I am trying to integrate the function: $$f(x)=\sqrt{1-u^2}$$ I was using integration by parts to attack the problem, and it was: $$\int\sqrt{1-u^2}du$$ I set $g=\sqrt{1-u^2}$ and $dv=du$

Thus leading me to get: $$u\sqrt{1-u^2}+\int\frac{u^2}{\sqrt{1-u^2}}$$

from there I set $g=u$, and $dv=\frac{u}{\sqrt{1-u^2}}du$


I somehow lose the inverse sine portion of the answer.

Just using integration by parts is there a way I can get the right answer.

  • $\begingroup$ Hint: Let $u = sinx$ and $du = cosx dx$. $\endgroup$
    – T. Fo
    Jan 8, 2019 at 17:18
  • $\begingroup$ You forgot the sign in the integration by parts formula it should be a negative integral. I don't think you can solve this integral using integration by parts... $\endgroup$ Jan 8, 2019 at 17:18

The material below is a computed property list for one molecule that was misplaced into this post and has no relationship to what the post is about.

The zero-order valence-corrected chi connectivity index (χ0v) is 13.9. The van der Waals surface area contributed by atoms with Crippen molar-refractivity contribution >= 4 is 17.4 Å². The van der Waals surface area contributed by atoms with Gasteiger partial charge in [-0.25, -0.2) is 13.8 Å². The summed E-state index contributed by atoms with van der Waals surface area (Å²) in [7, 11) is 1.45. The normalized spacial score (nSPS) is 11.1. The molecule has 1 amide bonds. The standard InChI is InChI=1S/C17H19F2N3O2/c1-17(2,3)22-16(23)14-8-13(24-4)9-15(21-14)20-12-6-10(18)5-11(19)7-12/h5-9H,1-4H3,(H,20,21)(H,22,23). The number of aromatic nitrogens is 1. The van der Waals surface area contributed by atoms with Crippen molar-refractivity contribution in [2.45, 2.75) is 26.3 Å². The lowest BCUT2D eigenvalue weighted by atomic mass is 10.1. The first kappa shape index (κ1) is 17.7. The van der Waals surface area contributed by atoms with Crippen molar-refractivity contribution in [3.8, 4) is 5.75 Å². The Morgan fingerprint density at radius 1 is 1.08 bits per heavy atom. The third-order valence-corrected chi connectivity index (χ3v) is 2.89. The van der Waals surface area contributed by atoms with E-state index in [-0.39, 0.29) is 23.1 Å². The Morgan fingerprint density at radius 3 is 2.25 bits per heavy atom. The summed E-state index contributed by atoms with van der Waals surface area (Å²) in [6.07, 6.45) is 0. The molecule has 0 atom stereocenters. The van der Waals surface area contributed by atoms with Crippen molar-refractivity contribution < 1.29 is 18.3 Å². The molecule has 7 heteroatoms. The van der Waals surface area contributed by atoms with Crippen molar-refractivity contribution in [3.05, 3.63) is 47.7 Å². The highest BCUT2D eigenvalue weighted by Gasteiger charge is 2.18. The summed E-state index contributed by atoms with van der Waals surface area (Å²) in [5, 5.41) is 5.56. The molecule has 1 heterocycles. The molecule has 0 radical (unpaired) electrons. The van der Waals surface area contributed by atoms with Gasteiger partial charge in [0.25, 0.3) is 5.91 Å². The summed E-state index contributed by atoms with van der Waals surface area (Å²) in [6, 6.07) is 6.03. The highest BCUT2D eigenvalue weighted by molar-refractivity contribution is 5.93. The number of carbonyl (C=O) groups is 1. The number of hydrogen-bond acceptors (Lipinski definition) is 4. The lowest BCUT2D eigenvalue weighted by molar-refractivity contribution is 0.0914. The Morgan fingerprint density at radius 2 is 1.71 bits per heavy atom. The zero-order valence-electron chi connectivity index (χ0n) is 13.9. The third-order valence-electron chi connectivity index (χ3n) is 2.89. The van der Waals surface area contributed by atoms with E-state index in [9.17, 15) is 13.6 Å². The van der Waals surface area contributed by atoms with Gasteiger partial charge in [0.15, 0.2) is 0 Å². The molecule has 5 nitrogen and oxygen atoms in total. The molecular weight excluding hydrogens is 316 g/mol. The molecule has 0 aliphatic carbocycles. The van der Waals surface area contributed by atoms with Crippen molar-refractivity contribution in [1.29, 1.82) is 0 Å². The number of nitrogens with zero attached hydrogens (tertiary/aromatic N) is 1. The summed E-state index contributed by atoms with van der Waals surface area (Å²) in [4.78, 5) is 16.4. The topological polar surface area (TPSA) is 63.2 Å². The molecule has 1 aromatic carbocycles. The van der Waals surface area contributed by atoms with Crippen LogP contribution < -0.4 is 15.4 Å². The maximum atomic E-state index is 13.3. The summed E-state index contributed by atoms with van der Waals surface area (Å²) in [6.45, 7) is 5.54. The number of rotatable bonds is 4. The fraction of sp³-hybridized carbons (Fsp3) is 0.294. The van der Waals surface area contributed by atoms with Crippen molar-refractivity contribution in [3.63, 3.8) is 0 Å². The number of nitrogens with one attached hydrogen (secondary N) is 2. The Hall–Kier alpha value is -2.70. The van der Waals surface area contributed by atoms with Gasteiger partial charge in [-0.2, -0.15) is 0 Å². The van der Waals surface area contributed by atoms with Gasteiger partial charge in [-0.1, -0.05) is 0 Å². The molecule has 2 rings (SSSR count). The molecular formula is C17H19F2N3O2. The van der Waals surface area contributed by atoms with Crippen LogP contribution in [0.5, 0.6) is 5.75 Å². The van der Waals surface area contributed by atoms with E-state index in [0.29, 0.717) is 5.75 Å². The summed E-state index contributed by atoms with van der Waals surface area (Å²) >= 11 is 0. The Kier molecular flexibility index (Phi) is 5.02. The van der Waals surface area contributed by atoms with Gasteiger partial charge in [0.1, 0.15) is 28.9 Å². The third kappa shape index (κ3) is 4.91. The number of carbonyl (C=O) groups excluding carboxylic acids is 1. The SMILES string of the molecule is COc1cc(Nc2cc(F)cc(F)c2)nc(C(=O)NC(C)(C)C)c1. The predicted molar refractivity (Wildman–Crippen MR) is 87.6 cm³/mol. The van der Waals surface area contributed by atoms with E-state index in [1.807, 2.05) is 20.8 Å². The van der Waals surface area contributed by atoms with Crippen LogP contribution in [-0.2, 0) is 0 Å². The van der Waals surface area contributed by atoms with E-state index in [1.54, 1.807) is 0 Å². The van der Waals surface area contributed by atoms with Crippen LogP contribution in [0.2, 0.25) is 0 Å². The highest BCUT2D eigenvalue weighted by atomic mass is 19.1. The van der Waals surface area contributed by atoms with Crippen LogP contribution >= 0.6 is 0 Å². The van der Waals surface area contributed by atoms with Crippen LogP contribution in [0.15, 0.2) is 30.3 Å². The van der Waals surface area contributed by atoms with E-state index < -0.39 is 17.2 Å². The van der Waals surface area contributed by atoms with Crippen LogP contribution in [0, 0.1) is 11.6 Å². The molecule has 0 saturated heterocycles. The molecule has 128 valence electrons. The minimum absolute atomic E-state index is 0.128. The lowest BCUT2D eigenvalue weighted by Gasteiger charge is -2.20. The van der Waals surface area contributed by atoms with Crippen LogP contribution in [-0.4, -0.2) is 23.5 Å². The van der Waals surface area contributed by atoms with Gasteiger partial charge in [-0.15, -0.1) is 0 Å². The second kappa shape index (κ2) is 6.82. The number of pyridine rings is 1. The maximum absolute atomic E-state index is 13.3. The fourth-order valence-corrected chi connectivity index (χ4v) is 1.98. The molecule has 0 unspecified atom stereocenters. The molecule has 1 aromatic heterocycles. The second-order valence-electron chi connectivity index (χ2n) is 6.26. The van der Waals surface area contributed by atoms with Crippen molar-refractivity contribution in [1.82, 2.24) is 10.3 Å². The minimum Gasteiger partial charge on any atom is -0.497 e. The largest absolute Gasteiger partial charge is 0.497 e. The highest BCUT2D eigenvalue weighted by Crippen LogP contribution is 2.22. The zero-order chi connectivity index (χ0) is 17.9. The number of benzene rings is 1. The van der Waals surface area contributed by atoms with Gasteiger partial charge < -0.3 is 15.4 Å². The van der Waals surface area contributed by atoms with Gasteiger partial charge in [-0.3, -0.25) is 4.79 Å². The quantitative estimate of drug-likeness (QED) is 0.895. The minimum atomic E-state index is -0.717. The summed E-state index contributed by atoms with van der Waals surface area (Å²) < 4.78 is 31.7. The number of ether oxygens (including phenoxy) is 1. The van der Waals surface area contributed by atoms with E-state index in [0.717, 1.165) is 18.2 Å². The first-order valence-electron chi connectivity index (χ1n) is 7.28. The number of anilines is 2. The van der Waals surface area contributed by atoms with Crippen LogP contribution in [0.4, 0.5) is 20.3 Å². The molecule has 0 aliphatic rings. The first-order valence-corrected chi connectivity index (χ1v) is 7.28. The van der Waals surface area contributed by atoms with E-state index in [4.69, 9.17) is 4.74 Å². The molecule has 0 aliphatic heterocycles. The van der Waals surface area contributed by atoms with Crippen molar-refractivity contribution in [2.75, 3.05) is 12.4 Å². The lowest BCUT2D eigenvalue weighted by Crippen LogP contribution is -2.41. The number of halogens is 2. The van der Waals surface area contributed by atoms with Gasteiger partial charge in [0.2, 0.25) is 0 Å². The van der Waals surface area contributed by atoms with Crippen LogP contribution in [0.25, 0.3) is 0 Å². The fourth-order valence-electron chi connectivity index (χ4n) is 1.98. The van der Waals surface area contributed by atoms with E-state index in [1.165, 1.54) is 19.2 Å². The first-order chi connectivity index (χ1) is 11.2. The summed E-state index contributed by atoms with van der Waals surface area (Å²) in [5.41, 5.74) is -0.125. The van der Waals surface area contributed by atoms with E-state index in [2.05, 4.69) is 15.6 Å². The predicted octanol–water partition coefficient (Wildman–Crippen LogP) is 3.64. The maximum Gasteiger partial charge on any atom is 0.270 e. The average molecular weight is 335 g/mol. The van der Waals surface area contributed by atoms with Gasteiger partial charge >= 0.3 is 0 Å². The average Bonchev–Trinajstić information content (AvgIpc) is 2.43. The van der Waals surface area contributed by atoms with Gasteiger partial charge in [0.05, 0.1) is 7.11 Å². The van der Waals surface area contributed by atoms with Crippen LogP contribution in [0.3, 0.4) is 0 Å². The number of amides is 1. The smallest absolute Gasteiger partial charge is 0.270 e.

• $\begingroup$ I believe one usually uses trig substitution for such things, try $u = \sin x$ $\endgroup$
    – gt6989b
    Jan 8, 2019 at 17:18
  • $\begingroup$ Oh I misread, my hint is for substitution. I'm not sure about IbP. $\endgroup$
    – T. Fo
    Jan 8, 2019 at 17:19
  • $\begingroup$ @PeterForeman Thanks I did it the other way already thanks though, I looked up another similar question. $\endgroup$ Jan 8, 2019 at 17:19

1 Answer 1


Let $I = \int\sqrt{1-u^2}\, du$.

\begin{eqnarray*} I &=& u\sqrt{1-u^2} + \int \frac{u^2}{\sqrt{1-u^2}} \, du \\ &=& u\sqrt{1-u^2} - \int \frac{1-u^2 - 1}{\sqrt{1-u^2}} \, du \\ &=& u\sqrt{1-u^2} - I +\int \frac{1}{\sqrt{1-u^2}} \, du \\ &=& u\sqrt{1-u^2} - I + \arcsin(u)\\ \end{eqnarray*}

It follows: $$2I = u\sqrt{1-u^2} + \arcsin(u) \leftrightarrow I = \frac{1}{2}\left( u\sqrt{1-u^2} + \arcsin(u)\right) (+ C)$$


Your Answer

By clicking “Post Your Answer”, you agree to our terms of service, privacy policy and cookie policy

Not the answer you're looking for? Browse other questions tagged or ask your own question.